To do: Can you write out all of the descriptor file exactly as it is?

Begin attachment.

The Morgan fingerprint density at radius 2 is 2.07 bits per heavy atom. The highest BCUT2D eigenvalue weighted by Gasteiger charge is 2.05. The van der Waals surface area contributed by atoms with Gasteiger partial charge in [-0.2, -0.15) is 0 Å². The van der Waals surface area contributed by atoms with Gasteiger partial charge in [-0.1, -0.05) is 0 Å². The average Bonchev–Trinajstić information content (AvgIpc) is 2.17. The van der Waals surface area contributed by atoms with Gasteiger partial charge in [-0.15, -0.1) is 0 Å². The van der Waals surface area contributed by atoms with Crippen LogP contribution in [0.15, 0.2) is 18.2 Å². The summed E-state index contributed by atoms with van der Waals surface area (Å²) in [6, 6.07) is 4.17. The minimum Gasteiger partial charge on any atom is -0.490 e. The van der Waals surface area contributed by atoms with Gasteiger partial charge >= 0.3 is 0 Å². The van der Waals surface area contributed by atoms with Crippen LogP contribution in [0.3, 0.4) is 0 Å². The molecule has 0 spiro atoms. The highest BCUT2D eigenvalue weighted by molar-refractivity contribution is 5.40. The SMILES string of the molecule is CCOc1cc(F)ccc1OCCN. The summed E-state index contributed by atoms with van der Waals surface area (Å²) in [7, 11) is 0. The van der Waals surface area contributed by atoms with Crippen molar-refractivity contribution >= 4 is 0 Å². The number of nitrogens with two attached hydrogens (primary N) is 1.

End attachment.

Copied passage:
The Morgan fingerprint density at radius 2 is 2.07 bits per heavy atom. The highest BCUT2D eigenvalue weighted by Gasteiger charge is 2.05. The van der Waals surface area contributed by atoms with Gasteiger partial charge in [-0.2, -0.15) is 0 Å². The van der Waals surface area contributed by atoms with Gasteiger partial charge in [-0.1, -0.05) is 0 Å². The average Bonchev–Trinajstić information content (AvgIpc) is 2.17. The van der Waals surface area contributed by atoms with Gasteiger partial charge in [-0.15, -0.1) is 0 Å². The van der Waals surface area contributed by atoms with Crippen LogP contribution in [0.15, 0.2) is 18.2 Å². The summed E-state index contributed by atoms with van der Waals surface area (Å²) in [6, 6.07) is 4.17. The minimum Gasteiger partial charge on any atom is -0.490 e. The van der Waals surface area contributed by atoms with Gasteiger partial charge >= 0.3 is 0 Å². The van der Waals surface area contributed by atoms with Crippen LogP contribution in [0.3, 0.4) is 0 Å². The molecule has 0 spiro atoms. The highest BCUT2D eigenvalue weighted by molar-refractivity contribution is 5.40. The SMILES string of the molecule is CCOc1cc(F)ccc1OCCN. The summed E-state index contributed by atoms with van der Waals surface area (Å²) in [7, 11) is 0. The van der Waals surface area contributed by atoms with Crippen molar-refractivity contribution >= 4 is 0 Å². The number of nitrogens with two attached hydrogens (primary N) is 1.